The most successful article, for my taste, was the article on gaming languages by James Portnow. Gaming languages are highly constrained because they must be integrated with the game, and because most players do not want to spend any time learning them. Portnow enumerates five principles for a successful gaming language: It must be rewarding to the novice, learnable in the context of the game, inessential to success in the game, appropriate to the imaginary creatures who speak it, and learnable by players who are playing at unknown intervals. Portnow discusses a number of gaming languages of different types ― D’ni, Simlish, Al Bhed, etc. ― some very successful, some expensive failures.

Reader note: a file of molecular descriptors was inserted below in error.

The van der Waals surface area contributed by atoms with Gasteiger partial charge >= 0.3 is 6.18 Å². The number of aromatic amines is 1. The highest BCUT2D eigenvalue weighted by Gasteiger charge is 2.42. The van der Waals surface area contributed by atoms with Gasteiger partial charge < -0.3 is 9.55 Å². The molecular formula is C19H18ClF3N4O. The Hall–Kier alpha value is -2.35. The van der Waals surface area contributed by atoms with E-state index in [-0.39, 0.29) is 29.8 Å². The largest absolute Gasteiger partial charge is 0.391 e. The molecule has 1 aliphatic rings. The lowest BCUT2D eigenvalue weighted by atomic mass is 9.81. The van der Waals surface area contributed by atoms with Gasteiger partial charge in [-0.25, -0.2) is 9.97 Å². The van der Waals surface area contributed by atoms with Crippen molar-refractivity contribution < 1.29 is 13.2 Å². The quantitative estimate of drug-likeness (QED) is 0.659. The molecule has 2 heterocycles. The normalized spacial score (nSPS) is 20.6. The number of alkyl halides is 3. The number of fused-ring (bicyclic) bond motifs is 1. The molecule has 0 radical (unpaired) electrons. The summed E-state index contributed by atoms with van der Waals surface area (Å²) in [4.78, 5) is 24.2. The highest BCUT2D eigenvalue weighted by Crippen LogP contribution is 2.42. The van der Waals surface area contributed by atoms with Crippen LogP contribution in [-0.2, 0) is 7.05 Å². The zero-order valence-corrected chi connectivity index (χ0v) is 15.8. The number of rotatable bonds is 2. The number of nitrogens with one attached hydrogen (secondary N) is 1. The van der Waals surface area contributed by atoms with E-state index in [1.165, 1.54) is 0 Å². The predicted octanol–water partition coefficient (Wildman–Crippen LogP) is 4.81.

Moving from the fun of games to the tragedy of vanishing cultures and languages, Suzanne Romaine’s article on revitalized languages is both fascinating and troubling. Romaine is the co-author, with Daniel Nettle, of Vanishing Voices: The Extinction of the World’s Languages. This article focusses on minority languages in Western Europe, such as Irish, Welsh, Breton, and Basque; indigenous languages in the Pacific, such as Hawaiian and Maori; and Hebrew. Her central theme in this article is the friction that the attempt to revitalize or preserve dead or endangered languages creates within the linguistic community itself. Again and again, conflicts of extraordinary bitterness and hostility have broken out over minutiae of vocabulary, orthography, and pronunciation. In many cases, these linguistic divisions correspond to divisions within the community of ethnicity, dialect, or social and economic class. All sides are sincerely in pursuit of that mirage, “authenticity”.